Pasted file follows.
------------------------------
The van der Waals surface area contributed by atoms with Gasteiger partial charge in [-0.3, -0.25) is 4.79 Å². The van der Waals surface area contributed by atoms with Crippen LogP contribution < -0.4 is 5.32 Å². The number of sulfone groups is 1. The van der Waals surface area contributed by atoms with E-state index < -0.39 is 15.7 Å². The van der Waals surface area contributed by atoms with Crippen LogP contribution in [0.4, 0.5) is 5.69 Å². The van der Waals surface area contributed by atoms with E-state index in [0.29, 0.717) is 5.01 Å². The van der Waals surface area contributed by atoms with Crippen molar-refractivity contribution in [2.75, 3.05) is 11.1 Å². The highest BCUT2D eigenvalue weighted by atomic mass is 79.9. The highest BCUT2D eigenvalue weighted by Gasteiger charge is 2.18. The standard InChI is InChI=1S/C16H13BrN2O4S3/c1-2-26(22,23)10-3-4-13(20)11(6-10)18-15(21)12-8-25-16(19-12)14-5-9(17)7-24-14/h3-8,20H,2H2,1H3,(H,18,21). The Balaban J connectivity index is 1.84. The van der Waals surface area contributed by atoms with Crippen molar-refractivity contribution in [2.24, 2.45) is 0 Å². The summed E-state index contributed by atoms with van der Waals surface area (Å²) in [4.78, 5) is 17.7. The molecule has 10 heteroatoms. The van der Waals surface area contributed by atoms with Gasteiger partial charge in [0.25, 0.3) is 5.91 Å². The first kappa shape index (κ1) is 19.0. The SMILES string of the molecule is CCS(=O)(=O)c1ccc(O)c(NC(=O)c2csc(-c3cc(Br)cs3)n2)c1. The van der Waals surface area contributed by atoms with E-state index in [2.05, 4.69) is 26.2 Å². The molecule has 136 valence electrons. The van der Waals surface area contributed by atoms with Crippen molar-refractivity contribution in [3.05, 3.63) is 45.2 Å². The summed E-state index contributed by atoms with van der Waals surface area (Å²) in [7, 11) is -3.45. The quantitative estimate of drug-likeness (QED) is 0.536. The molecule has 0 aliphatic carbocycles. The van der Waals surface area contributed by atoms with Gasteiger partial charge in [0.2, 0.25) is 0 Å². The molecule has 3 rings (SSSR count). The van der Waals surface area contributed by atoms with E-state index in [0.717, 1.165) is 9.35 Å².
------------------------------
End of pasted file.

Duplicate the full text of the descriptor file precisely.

The van der Waals surface area contributed by atoms with Gasteiger partial charge in [-0.3, -0.25) is 4.79 Å². The van der Waals surface area contributed by atoms with Crippen LogP contribution < -0.4 is 5.32 Å². The number of sulfone groups is 1. The van der Waals surface area contributed by atoms with E-state index < -0.39 is 15.7 Å². The van der Waals surface area contributed by atoms with Crippen LogP contribution in [0.4, 0.5) is 5.69 Å². The van der Waals surface area contributed by atoms with E-state index in [0.29, 0.717) is 5.01 Å². The van der Waals surface area contributed by atoms with Crippen molar-refractivity contribution in [2.75, 3.05) is 11.1 Å². The highest BCUT2D eigenvalue weighted by atomic mass is 79.9. The highest BCUT2D eigenvalue weighted by Gasteiger charge is 2.18. The standard InChI is InChI=1S/C16H13BrN2O4S3/c1-2-26(22,23)10-3-4-13(20)11(6-10)18-15(21)12-8-25-16(19-12)14-5-9(17)7-24-14/h3-8,20H,2H2,1H3,(H,18,21). The Balaban J connectivity index is 1.84. The van der Waals surface area contributed by atoms with Crippen molar-refractivity contribution in [2.24, 2.45) is 0 Å². The summed E-state index contributed by atoms with van der Waals surface area (Å²) in [4.78, 5) is 17.7. The molecule has 10 heteroatoms. The van der Waals surface area contributed by atoms with Gasteiger partial charge in [0.25, 0.3) is 5.91 Å². The first kappa shape index (κ1) is 19.0. The SMILES string of the molecule is CCS(=O)(=O)c1ccc(O)c(NC(=O)c2csc(-c3cc(Br)cs3)n2)c1. The van der Waals surface area contributed by atoms with E-state index in [2.05, 4.69) is 26.2 Å². The molecule has 136 valence electrons. The van der Waals surface area contributed by atoms with Crippen molar-refractivity contribution in [3.05, 3.63) is 45.2 Å². The summed E-state index contributed by atoms with van der Waals surface area (Å²) in [7, 11) is -3.45. The quantitative estimate of drug-likeness (QED) is 0.536. The molecule has 0 aliphatic carbocycles. The van der Waals surface area contributed by atoms with Gasteiger partial charge in [0.2, 0.25) is 0 Å². The molecule has 3 rings (SSSR count). The van der Waals surface area contributed by atoms with E-state index in [0.717, 1.165) is 9.35 Å².